Energy and Environmental Relevance

Energy impact

Energy impact on kWh energy savings and CO2 emissions reduction

Initial building simulations1 carried out of a typical multi-family building as shown in the adjacent image and based on the anticipated final properties of MeeFS Retrofitting Façade indicate reductions in heating demand of up to 20% and CO2 emissions of up to 21,3% for Badajoz, Spain and of up to 28,5% for cooling demand and 7.5% respectively in Warsaw, Poland in relation with new buildings (after their respective EPBD national implementation) This reduction could be achieved with the MeeFS retrofitting products, allowing for a cost-effective renovation without the need of intrusive operations.

Energy Relevance

Simulations have been performed for such a building. Badajoz (Spain) has been taken as the model city for its extreme climatic conditions, and the computation results had shown that, when these façade system are applied, the heating demand would be reduced by 62% and the cooling demand by 12,3% in relation to conventional existing buildings before the EPBD implementation, leading to a proportional reduction in energy costs. The same study for Warsaw represent 29.3% and 5.8%respectively. The total CO2 reductions calculated assuming COP (heating) = 0.8; COP (cooling) = 3.0; Gas (CO2 emissions) = 0,200 kg CO2/kWh and Electricity (CO2 emissions) =0,449 kg CO2/kWh2. The results show clearly the potential in energy consumption reduction, GHG reduction and cost reduction for end users.

 It needs to be mentioned that this estimation should be treated as a basic estimation of potential results, because information used for the simulation is based on the considerations of the basic insulation modules and without the considerations of the active energy producing modules and without the new breakthrough modules. Its detailed design and energy supply level still needs to be determined during the MeeFS project. The final results therefore will be further better that presented previous ones, however the exact percent should be established during the investigation.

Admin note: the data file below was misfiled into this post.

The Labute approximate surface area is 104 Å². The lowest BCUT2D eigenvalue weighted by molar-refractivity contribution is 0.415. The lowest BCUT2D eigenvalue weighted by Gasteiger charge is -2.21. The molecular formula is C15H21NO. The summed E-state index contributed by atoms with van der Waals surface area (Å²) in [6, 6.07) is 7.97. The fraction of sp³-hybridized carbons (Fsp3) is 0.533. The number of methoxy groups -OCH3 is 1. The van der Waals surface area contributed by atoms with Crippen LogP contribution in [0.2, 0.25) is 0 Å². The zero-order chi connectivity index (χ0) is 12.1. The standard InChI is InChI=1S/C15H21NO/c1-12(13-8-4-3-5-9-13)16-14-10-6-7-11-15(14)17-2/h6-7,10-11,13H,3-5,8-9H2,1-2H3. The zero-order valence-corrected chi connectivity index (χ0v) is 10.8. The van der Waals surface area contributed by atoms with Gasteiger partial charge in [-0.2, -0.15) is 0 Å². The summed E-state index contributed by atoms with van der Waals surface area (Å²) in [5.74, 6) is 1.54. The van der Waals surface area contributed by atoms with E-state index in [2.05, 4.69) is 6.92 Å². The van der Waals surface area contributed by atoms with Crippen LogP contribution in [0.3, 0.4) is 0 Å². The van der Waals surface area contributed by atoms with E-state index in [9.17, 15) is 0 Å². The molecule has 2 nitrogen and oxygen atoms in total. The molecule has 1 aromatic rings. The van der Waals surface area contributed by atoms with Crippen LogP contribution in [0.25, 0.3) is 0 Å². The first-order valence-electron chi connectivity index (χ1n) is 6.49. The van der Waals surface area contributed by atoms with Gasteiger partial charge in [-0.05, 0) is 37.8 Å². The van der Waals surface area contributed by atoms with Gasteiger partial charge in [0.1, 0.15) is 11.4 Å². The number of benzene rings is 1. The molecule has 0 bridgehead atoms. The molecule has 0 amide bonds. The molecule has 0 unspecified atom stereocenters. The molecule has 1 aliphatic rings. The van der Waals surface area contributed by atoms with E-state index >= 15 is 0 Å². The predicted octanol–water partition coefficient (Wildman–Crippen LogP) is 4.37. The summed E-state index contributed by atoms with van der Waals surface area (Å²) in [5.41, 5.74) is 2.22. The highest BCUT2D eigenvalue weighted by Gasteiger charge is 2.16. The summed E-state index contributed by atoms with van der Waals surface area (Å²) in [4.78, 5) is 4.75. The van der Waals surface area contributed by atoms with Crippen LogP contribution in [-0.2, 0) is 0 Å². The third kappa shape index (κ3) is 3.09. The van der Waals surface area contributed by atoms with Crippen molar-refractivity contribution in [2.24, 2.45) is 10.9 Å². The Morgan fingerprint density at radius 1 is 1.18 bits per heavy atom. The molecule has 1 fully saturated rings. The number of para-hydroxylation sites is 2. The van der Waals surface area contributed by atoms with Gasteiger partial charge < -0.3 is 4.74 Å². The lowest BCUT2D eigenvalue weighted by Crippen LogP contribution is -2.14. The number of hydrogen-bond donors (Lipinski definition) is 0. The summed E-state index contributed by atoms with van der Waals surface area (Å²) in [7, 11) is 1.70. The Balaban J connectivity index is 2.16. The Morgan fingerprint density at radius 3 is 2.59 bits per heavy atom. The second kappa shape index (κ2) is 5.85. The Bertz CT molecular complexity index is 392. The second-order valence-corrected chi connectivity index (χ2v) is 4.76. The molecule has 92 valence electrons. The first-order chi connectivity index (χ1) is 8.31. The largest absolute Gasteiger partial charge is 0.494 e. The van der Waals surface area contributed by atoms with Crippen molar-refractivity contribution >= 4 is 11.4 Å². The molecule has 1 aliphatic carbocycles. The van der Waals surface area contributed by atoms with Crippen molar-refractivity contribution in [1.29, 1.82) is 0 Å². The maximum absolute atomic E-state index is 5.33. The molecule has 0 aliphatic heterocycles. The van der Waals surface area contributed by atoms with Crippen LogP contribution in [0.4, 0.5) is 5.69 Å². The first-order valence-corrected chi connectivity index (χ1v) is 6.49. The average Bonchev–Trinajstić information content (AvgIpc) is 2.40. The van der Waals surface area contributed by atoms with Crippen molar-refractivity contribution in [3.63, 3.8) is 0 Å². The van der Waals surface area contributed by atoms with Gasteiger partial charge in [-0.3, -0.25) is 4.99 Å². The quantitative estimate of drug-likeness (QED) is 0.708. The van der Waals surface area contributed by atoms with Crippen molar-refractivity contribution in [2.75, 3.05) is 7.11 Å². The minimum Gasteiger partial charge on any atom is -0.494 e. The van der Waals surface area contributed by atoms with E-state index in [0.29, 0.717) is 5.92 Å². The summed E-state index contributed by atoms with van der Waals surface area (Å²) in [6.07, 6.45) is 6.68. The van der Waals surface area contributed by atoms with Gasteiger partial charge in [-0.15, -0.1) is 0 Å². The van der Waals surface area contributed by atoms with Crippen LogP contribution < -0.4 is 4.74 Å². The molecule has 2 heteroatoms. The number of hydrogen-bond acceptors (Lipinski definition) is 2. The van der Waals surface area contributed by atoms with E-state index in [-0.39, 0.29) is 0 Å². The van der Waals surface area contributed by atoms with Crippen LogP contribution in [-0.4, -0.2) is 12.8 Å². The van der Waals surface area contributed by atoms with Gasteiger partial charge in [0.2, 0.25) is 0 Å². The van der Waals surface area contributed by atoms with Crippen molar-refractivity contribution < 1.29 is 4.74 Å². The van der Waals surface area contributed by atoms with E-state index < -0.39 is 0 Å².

Energy impact of tools for design, retrofitting, commissioning and managing energy in buildings

According to a recent study3, the worldwide energy consumption of buildings will grow by 45% from 2002 to 2025 – where buildings account for about 40% of the energy demand. Of the total buildings energy demand the 67% is consumed by residential buildings. This study is also corroborated by national reports about Climate Change4, which identify the “diffused sectors”5 as the main contributors to GHG Emissions in the next year.

The report estimates contributions to that reduction figure (15%) from different ICT domains. It emphasizes that ICT tools for the improvement of energy efficiency in buildings at a design phase (0.45) and smart BMS - building management systems (0.39) could have the biggest impact. In addition, it is reported that savings of 15-20% of energy consumption in buildings could be achieved through real time feedback to the user in terms of energy consumed and “instant billing”6. Due to these facts, we can state that the implementation of the support tool for design, retrofitting and commissioning, as well as, the Building Energy Management System that will be part of the façade retrofitting system will provide additional energy savings taking into account the whole life-cycle of the building.